I am a chocolate fiend and none of this milk chocolate stuff. I like my chocolate dark. (85-90% cacao, please.) My lady and I have a little hobby of trying as many different brands of chocolate as possible, with little regard to cost per ounce or where it comes from. Keep in mind, it might be the only real vice for either of us, and even the most expensive chocolate isn’t much of an investment lest you think of us as aristocrats or something more horrible. Some people like wine, some beer, and some foie gras. We like chocolate. You could say we travel as much as possible, but if we can’t literally go somewhere we visit by trying the chocolates of the world.

This past Sunday I ran across an article in the New York Times about chocolate and was contractually obligated to devour it, too. Turns out it really wasn’t about chocolate at all. The article, Unwrapping the Mythos of Mast Brothers Chocolate in Brooklyn, focuses on the questionable origins of the popular Brooklyn-based chocolatier, Mast Brothers. It mentions a four-part food blog takedown of the brand, which itself follows up an article in Slate last year, Chocolate Experts Hate Mast Brothers. Now, I personally can’t vouch for the accuracy of all the claims made in the articles but there is a lot of vitriol being directed at the brand.


Photo by Ramsay De Give for the New York Times

For the uninitiated, Mast Brothers’ products are expensive and their brand is the perfect example of homespun artisanal craft. Started by two brothers, out of their Brooklyn apartment – it has all the trappings of true hipsterdom and is branded accordingly. Wallpaper pattern packaging. The requisite san serif simplicity (Metro).  The brutally spartan retail space. The charming heritage story. Right down to the beards of the brothers, this product screams authenticity and to their credit was one of the first bean to bar manufacturers in this country. The recent backlash basically states that the chocolate is terrible, and the branding is selling a what amounts to a culinary fraud. Dallasfood.org – the site which forms the foundation of the New York Times article, questions Mast Brothers’ honesty about how they learned to grind beans, the origin of the company, the ingredients they use, and get this – even their beards. Ouch.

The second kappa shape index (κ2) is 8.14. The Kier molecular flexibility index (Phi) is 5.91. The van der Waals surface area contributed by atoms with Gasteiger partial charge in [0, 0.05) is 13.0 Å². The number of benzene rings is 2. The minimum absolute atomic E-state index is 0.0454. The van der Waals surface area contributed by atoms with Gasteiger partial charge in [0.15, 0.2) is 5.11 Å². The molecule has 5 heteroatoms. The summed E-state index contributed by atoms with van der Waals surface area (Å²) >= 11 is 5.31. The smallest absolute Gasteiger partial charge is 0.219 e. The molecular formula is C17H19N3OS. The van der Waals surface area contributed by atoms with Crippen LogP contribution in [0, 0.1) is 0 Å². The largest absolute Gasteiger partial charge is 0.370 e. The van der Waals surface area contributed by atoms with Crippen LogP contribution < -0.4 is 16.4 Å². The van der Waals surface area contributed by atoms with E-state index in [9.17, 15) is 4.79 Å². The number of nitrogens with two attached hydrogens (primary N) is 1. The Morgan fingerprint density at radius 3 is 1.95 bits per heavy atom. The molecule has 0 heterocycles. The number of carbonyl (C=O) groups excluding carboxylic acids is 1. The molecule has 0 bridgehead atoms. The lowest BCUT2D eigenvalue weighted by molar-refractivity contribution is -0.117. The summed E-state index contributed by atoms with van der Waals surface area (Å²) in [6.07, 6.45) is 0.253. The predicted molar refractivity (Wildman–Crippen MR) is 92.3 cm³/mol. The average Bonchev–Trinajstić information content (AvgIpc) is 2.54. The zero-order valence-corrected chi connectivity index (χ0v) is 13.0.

The Masts did not become pariahs in the fine chocolate world because of their beards, publicity or product mediocrity,” the blogger, Scott Craig, wrote in the series, “What Lies Behind the Beards.” “It was because of their lies.

The most vicious attack on the chocolatier focuses on the fact that most experts do not believe the brothers were grinding their beans and making chocolate from scratch in their apartment, despite the brand story presented to the public. These experts accuse Mast Brothers of being remelters early on in their history. Remelters use industrial chocolate, called couverture, and do exactly that – melt it down and use it as their own creation. The brothers dismiss the claim by saying it was a time of experimentation while others point out that since their brand is based totally on a fabricated story and not the quality of the chocolate, the lie is reason to publically denounce them.

Honestly, I’m not a big fan of their chocolate and don’t care too much about which side of the fence you’ll fall on after reading this either. I’m not even particularly concerned that branding might have been used in this case to push authenticity, inauthentically. (Though that would make an interesting article on its own.) I’m not even concerned about this maybe heralding the much-needed end to hipster-styled design. What struck me most about this story was that one word. Remelters.


Photo courtesy of scoutandarrow.wordpress.com